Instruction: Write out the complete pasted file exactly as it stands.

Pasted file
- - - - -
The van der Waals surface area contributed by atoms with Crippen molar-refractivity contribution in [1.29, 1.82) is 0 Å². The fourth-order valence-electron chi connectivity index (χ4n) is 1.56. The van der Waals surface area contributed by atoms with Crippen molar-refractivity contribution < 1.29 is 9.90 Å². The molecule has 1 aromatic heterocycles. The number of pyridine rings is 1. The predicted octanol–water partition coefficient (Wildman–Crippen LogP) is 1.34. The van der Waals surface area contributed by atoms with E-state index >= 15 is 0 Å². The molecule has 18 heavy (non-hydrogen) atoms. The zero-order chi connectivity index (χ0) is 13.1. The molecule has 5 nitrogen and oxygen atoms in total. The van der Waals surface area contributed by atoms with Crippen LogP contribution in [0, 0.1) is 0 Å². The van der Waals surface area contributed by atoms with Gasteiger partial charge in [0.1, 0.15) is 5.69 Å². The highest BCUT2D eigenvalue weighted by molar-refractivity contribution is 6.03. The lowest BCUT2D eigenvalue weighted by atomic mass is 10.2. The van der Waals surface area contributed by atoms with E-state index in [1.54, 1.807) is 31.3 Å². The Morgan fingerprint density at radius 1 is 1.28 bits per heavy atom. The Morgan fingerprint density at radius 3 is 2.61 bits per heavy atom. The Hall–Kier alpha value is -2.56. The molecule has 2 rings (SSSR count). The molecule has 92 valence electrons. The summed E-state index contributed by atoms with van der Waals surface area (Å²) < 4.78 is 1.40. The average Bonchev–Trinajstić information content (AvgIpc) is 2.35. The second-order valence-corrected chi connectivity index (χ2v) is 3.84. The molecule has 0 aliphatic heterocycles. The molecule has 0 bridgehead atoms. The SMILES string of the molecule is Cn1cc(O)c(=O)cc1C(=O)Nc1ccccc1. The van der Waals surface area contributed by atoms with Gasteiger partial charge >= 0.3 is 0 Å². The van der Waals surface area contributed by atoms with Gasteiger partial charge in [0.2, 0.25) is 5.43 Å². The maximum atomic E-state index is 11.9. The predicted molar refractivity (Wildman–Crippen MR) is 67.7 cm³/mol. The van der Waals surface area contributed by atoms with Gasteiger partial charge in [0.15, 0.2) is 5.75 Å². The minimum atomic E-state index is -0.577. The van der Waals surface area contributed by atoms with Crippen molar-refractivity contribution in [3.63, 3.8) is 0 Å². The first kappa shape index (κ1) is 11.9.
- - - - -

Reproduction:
The van der Waals surface area contributed by atoms with Crippen molar-refractivity contribution in [1.29, 1.82) is 0 Å². The fourth-order valence-electron chi connectivity index (χ4n) is 1.56. The van der Waals surface area contributed by atoms with Crippen molar-refractivity contribution < 1.29 is 9.90 Å². The molecule has 1 aromatic heterocycles. The number of pyridine rings is 1. The predicted octanol–water partition coefficient (Wildman–Crippen LogP) is 1.34. The van der Waals surface area contributed by atoms with E-state index >= 15 is 0 Å². The molecule has 18 heavy (non-hydrogen) atoms. The zero-order chi connectivity index (χ0) is 13.1. The molecule has 5 nitrogen and oxygen atoms in total. The van der Waals surface area contributed by atoms with Crippen LogP contribution in [0, 0.1) is 0 Å². The van der Waals surface area contributed by atoms with Gasteiger partial charge in [0.1, 0.15) is 5.69 Å². The highest BCUT2D eigenvalue weighted by molar-refractivity contribution is 6.03. The lowest BCUT2D eigenvalue weighted by atomic mass is 10.2. The van der Waals surface area contributed by atoms with E-state index in [1.54, 1.807) is 31.3 Å². The Morgan fingerprint density at radius 1 is 1.28 bits per heavy atom. The Morgan fingerprint density at radius 3 is 2.61 bits per heavy atom. The Hall–Kier alpha value is -2.56. The molecule has 2 rings (SSSR count). The molecule has 92 valence electrons. The summed E-state index contributed by atoms with van der Waals surface area (Å²) < 4.78 is 1.40. The average Bonchev–Trinajstić information content (AvgIpc) is 2.35. The second-order valence-corrected chi connectivity index (χ2v) is 3.84. The molecule has 0 aliphatic heterocycles. The molecule has 0 bridgehead atoms. The SMILES string of the molecule is Cn1cc(O)c(=O)cc1C(=O)Nc1ccccc1. The van der Waals surface area contributed by atoms with Gasteiger partial charge >= 0.3 is 0 Å². The van der Waals surface area contributed by atoms with Gasteiger partial charge in [0.2, 0.25) is 5.43 Å². The maximum atomic E-state index is 11.9. The predicted molar refractivity (Wildman–Crippen MR) is 67.7 cm³/mol. The van der Waals surface area contributed by atoms with Gasteiger partial charge in [0.15, 0.2) is 5.75 Å². The minimum atomic E-state index is -0.577. The van der Waals surface area contributed by atoms with Crippen molar-refractivity contribution in [3.63, 3.8) is 0 Å². The first kappa shape index (κ1) is 11.9.